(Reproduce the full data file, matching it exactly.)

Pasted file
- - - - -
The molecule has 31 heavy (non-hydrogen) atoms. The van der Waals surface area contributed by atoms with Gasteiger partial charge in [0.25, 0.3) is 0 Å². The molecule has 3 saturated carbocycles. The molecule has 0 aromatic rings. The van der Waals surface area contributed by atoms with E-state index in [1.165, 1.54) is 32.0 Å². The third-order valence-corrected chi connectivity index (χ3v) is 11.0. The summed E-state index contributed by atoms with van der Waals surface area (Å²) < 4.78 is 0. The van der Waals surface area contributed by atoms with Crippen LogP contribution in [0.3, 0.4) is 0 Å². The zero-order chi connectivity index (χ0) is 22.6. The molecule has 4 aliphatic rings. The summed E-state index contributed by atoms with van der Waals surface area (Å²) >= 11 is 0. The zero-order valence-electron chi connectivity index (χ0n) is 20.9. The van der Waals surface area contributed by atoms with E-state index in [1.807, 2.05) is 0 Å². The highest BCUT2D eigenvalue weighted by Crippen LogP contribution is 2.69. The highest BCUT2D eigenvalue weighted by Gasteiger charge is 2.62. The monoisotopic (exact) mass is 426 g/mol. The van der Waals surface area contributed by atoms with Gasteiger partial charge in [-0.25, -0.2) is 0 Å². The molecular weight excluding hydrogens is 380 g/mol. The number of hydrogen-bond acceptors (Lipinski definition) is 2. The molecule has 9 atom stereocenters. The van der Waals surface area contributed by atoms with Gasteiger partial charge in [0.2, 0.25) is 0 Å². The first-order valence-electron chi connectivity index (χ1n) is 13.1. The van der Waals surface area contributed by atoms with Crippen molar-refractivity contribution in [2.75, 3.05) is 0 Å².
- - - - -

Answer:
The molecule has 31 heavy (non-hydrogen) atoms. The van der Waals surface area contributed by atoms with Gasteiger partial charge in [0.25, 0.3) is 0 Å². The molecule has 3 saturated carbocycles. The molecule has 0 aromatic rings. The van der Waals surface area contributed by atoms with E-state index in [1.165, 1.54) is 32.0 Å². The third-order valence-corrected chi connectivity index (χ3v) is 11.0. The summed E-state index contributed by atoms with van der Waals surface area (Å²) < 4.78 is 0. The van der Waals surface area contributed by atoms with Crippen LogP contribution in [0.3, 0.4) is 0 Å². The zero-order chi connectivity index (χ0) is 22.6. The molecule has 4 aliphatic rings. The summed E-state index contributed by atoms with van der Waals surface area (Å²) >= 11 is 0. The zero-order valence-electron chi connectivity index (χ0n) is 20.9. The van der Waals surface area contributed by atoms with E-state index in [1.807, 2.05) is 0 Å². The highest BCUT2D eigenvalue weighted by Crippen LogP contribution is 2.69. The highest BCUT2D eigenvalue weighted by Gasteiger charge is 2.62. The monoisotopic (exact) mass is 426 g/mol. The van der Waals surface area contributed by atoms with Gasteiger partial charge in [-0.25, -0.2) is 0 Å². The molecular weight excluding hydrogens is 380 g/mol. The number of hydrogen-bond acceptors (Lipinski definition) is 2. The molecule has 9 atom stereocenters. The van der Waals surface area contributed by atoms with Gasteiger partial charge in [0.2, 0.25) is 0 Å². The first-order valence-electron chi connectivity index (χ1n) is 13.1. The van der Waals surface area contributed by atoms with Crippen molar-refractivity contribution in [2.75, 3.05) is 0 Å².